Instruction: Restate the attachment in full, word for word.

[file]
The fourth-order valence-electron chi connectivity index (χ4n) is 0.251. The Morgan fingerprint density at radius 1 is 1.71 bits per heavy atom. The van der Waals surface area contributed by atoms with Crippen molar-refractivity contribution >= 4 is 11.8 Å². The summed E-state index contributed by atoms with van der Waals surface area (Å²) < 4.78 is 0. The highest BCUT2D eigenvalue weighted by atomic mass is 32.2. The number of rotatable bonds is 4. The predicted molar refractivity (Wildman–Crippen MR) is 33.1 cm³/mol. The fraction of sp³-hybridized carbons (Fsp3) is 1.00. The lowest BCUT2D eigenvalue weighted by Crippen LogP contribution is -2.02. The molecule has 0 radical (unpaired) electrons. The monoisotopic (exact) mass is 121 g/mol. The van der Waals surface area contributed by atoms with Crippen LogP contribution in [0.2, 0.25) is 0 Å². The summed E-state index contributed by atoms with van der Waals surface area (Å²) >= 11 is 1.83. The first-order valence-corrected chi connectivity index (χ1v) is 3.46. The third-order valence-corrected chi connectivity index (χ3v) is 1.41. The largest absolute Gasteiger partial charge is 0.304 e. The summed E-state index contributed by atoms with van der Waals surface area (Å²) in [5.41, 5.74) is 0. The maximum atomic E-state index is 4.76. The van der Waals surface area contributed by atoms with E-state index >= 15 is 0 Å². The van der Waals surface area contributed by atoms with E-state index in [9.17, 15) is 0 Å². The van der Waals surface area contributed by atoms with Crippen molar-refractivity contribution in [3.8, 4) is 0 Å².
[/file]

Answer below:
The fourth-order valence-electron chi connectivity index (χ4n) is 0.251. The Morgan fingerprint density at radius 1 is 1.71 bits per heavy atom. The van der Waals surface area contributed by atoms with Crippen molar-refractivity contribution >= 4 is 11.8 Å². The summed E-state index contributed by atoms with van der Waals surface area (Å²) < 4.78 is 0. The highest BCUT2D eigenvalue weighted by atomic mass is 32.2. The number of rotatable bonds is 4. The predicted molar refractivity (Wildman–Crippen MR) is 33.1 cm³/mol. The fraction of sp³-hybridized carbons (Fsp3) is 1.00. The lowest BCUT2D eigenvalue weighted by Crippen LogP contribution is -2.02. The molecule has 0 radical (unpaired) electrons. The monoisotopic (exact) mass is 121 g/mol. The van der Waals surface area contributed by atoms with Crippen LogP contribution in [0.2, 0.25) is 0 Å². The summed E-state index contributed by atoms with van der Waals surface area (Å²) >= 11 is 1.83. The first-order valence-corrected chi connectivity index (χ1v) is 3.46. The third-order valence-corrected chi connectivity index (χ3v) is 1.41. The largest absolute Gasteiger partial charge is 0.304 e. The summed E-state index contributed by atoms with van der Waals surface area (Å²) in [5.41, 5.74) is 0. The maximum atomic E-state index is 4.76. The van der Waals surface area contributed by atoms with E-state index >= 15 is 0 Å². The van der Waals surface area contributed by atoms with E-state index in [9.17, 15) is 0 Å². The van der Waals surface area contributed by atoms with Crippen molar-refractivity contribution in [3.8, 4) is 0 Å².